The bureaucratic trap between the SRE and PGR: According to the legal order that created the Mechanism and the Unit, the PGR’s attachés abroad are the gateways to reporting crimes outside of Mexico. The PGR’s updated handbook explains that regional and legal attachés and PGR’s liaison offices play an important role in receiving crime reports from abroad. The regulations in Mexico’s Foreign Service Law for embassies and consulates say that consulates shall provide judicial assistance to prosecutors and other authorities from the justice system.
In practice, it is not clear how PGR attachés, the Unit for Migrants, and SRE officials coordinate to receive crime reports and the SRE and PGR have not made adequate efforts to clarify this. For the Central America cases, the short-term solution has been for the Unit’s head prosecutor, Leonor Figueroa, to travel to the countries to receive the families’ reports in the presence of Mexican consular officials. While these efforts are welcome, it is not a sustainable solution.
The Mexican organization Fundación para la Justicia y el Estado Democrático de Derecho (Foundation for Justice and a Democratic Rule of Law, FJEDD) together with committees of families of disappeared migrants from Central America have requested that the PGR and SRE establish clear rules for the participation of Mexico’s Foreign Service in the Mechanism. FJEDD and the family committees also call on the PGR to overcome its internal organizational complications that impede the Mechanism’s functioning. For example, attachés that receive reports of crimes against migrants from abroad are under the authority of the Prosecutor’s Office for Legal and International Affairs (Subprocuraduría Jurídica y de Asuntos Internacionales), but the Unit and Mechanism in charge of investigating the cases fall under the Human Rights Prosecutor’s Office, causing coordination problems and delaying investigations.
Organizations have also requested that the PGR assign permanent staff to the Mechanism in the Mexican embassies in Central America, including the appointment of an attaché in Honduras and El Salvador, and determine whether there is a need for PGR staff at consulates in the United States in areas with a high concentration of Central Americans and where the PGR does not have offices. (The PGR has a legal office in DC, regional offices in San Antonio, El Paso, San Diego, and Los Angeles, and liaison offices in Riverside, Brownsville, El Paso, DC, and Phoenix.)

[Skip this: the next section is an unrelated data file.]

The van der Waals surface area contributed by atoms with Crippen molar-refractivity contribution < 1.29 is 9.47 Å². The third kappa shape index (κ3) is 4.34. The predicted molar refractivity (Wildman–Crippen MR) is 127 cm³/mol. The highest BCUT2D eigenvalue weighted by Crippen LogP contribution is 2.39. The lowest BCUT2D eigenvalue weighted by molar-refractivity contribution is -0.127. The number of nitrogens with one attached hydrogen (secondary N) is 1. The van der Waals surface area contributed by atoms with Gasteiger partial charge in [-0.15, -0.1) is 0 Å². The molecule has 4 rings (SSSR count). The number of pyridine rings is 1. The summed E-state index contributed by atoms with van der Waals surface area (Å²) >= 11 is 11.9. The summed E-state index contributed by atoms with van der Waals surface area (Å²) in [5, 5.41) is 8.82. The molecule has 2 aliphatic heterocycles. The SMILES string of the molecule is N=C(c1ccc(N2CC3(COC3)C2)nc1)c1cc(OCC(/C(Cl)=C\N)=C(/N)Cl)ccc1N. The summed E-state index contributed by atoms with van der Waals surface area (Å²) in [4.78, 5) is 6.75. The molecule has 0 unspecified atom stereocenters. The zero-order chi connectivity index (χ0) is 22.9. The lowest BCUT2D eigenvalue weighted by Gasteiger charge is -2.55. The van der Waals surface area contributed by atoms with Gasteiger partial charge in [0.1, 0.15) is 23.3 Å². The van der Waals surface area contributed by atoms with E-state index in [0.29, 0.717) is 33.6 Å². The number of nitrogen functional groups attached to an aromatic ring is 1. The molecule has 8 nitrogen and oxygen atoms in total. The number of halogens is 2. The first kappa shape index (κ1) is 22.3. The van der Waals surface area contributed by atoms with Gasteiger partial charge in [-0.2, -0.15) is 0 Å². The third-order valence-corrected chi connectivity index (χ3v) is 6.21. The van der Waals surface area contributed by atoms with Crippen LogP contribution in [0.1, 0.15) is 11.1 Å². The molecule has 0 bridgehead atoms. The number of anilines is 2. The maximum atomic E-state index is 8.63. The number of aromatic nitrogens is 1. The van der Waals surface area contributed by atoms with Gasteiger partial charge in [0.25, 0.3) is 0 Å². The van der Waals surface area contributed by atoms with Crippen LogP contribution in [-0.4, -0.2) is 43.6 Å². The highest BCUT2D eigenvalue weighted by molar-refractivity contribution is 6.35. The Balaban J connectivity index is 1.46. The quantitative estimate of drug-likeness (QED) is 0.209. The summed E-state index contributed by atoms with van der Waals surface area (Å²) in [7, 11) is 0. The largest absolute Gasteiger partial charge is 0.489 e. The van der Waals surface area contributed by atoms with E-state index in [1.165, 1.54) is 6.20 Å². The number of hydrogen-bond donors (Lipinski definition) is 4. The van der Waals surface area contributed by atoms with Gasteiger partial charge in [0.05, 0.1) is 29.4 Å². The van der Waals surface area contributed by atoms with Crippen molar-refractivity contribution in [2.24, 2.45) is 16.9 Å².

The lack of clarity in the PGR’s and SRE’s roles has delayed investigations in cases received from Central America. For instance, transferring the crime reports received in Guatemala from the PGR attaché to SRE, then to the Prosecutor’s Office for Legal and International Affairs, and then finally to the Unit in Mexico has stalled cases. Given that Honduras and El Salvador do not have a PGR attaché, there have been even greater burdens and delays in sending crime reports to Mexico.
A procedure to issue visas to families: Given that the majority of the families of migrants from Central America are of limited economic means, they often face burdens to obtain visas when they need to travel to Mexico to follow up on the investigations regarding their loved ones. Ideally, the Mechanism would substantially reduce the need to travel to Mexico to follow up on investigations and would grant remote access to case files.
Meanwhile, FJEDD and the families are requesting that Mexico’s National Migration Institute (Instituto Nacional de Migración, INM) and SRE establish a procedure to issue visas for these families when travel is required for follow-up and for instances in which the family’s or victim’s presence is essential (for example during search operations for disappeared migrants in which families have the right to participate).